In Goa, my home, I once saw an advertisement of a U2 concert to be played on HBO. Cable TV didn’t have much choice, power supply was intermittent. And this had to be taped. On audio. It was the infamous Boston Concert, DVDs of which were later gifted to me by my gracious friends. That night, with guests in house wondering what I was upto, I connected my philips music system to the television, taped the whole concert with audio that was interrupted by advertisements and power cuts. This master-tape was then converted to MP3, edited and archived on a Compact Disc. This was my prized possession for years to come.

U2’s concert in Chicago happened. I heard Bono’s speech about his first impressions of America. About the American spirit that found inspiration on landing a man on the moon. My impressions about America were not the exact copy of Bono’s but we touched common ground. With my first article appearing in a major Indian news magazine, months after my first visit to America, I chose this inspiring moment to be a part of my writeup because this was now what Bono meant to me — Much more than a musician but someone who could inspire minds and people. Bono was, by now, an old friend right there in my headphones.

In 2010, I was summoned to be there for work in the US, for six months. I had a vague thought in my mind, that I might be able to attend a U2 concert. I did not know how realistic the idea was because a U2 concert was always a “big deal” for me. I mean, staying in the shadows, even if it was as an audience, I had started to be always in the awe of the band. To see them in real, in the flesh had by now, become a far fetched dream.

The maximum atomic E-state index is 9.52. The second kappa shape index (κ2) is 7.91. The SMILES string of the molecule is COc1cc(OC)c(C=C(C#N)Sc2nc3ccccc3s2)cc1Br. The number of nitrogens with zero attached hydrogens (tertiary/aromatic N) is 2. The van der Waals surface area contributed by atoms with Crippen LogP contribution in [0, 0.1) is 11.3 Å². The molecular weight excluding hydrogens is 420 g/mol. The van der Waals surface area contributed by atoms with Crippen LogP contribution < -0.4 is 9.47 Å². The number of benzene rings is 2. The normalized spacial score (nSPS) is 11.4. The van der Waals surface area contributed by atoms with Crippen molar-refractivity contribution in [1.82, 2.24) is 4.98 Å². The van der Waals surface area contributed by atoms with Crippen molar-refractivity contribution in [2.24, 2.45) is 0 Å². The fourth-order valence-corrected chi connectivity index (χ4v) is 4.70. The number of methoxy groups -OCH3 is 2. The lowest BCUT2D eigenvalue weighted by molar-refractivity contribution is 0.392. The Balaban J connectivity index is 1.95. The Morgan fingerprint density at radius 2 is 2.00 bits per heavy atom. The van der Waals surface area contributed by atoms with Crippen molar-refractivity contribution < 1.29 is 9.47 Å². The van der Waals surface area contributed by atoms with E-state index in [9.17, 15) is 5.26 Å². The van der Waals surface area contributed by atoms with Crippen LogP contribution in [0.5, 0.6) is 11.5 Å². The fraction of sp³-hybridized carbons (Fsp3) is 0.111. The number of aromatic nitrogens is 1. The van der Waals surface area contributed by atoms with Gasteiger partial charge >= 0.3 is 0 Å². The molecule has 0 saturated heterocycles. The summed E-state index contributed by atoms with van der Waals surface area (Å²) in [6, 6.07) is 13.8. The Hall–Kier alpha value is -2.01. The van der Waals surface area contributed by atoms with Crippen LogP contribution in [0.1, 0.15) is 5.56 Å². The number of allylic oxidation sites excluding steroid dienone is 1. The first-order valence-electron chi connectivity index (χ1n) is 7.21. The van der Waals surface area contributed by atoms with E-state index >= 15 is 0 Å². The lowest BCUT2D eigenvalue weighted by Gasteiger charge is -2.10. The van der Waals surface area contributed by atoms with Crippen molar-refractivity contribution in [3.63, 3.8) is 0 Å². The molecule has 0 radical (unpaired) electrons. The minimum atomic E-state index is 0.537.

I landed in Newark on 1st May 2010. I checked in a traveller’s Inn, that was next to a 7-Eleven convenience store that evening. The next day, Sunday, 2nd May 2010, my first day in America, I fetched a copy of USA today from the store, among other things. Somewhere in the middle of the thick broadsheet, I came across a small, unassuming piece of news – that U2 was about to play a series of concerts on the east coast. NYC and Philadelphia among a few of them. My first morning in America, still jetlagged and it had brought in my life’s dream. I looked at the map and my options. A few phone calls and 16 days later, on 18th of May, I had a ticket to U2’s Philadelphia concert that was supposed to happen on July 12, 2010.

12 years of following their music. My first and possibly only trip to America. U2 at their best, on a tour. I had a ticket to watch them in the flesh. That was my one shot.

On May 21, 3 days after I bought my ticket, it was reported that Bono had undergone an emergency back surgery. On 13 July 2010, ticketmaster.com sent me an email, conveniently informing me that the concert was now rescheduled to July 14, 2011. I did not expect anyone to appreciate the irony in there but I did not know what to make of that email. Fate kicked my butt. All I could do was take a printout of the e-ticket, frame it and put that on the wall with the caption- “The closest I could get to U2”.

A few weeks back, a friend suggested why not sell the U2 ticket that I have? I could still have my ticket framed and the money back. Not a chance, I said. Bono’s having one less man for audience on 14 July 2011.

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3 thoughts on “My U2 Story

  1. “… a friend suggested why not sell the U2 ticket that I have? I could still have my ticket framed and the money back. Not a chance, I said. Bono’s having one less man for audience on 14 July 2011.”

    This summed it all, you just couldn’t have ended it better, the article is passionately written and I could feel it. I’m a follower of music & bands (of course U2 too) myself but haven’t ever paid this much attention to their history or discography.

    Just doffed my hat, Guv’nor!

    ~

  2. I have only listened to one song of U2 “Sometimes you just can’t make it on your own” on repeat but i never tried exploring other songs. This passion of yours just ignited a thing for U2 in me. Thank you for sharing this .

  3. Thanks for your comment. You should try listening to “The Joshua Tree”. It is probably their best album and made them what they are today.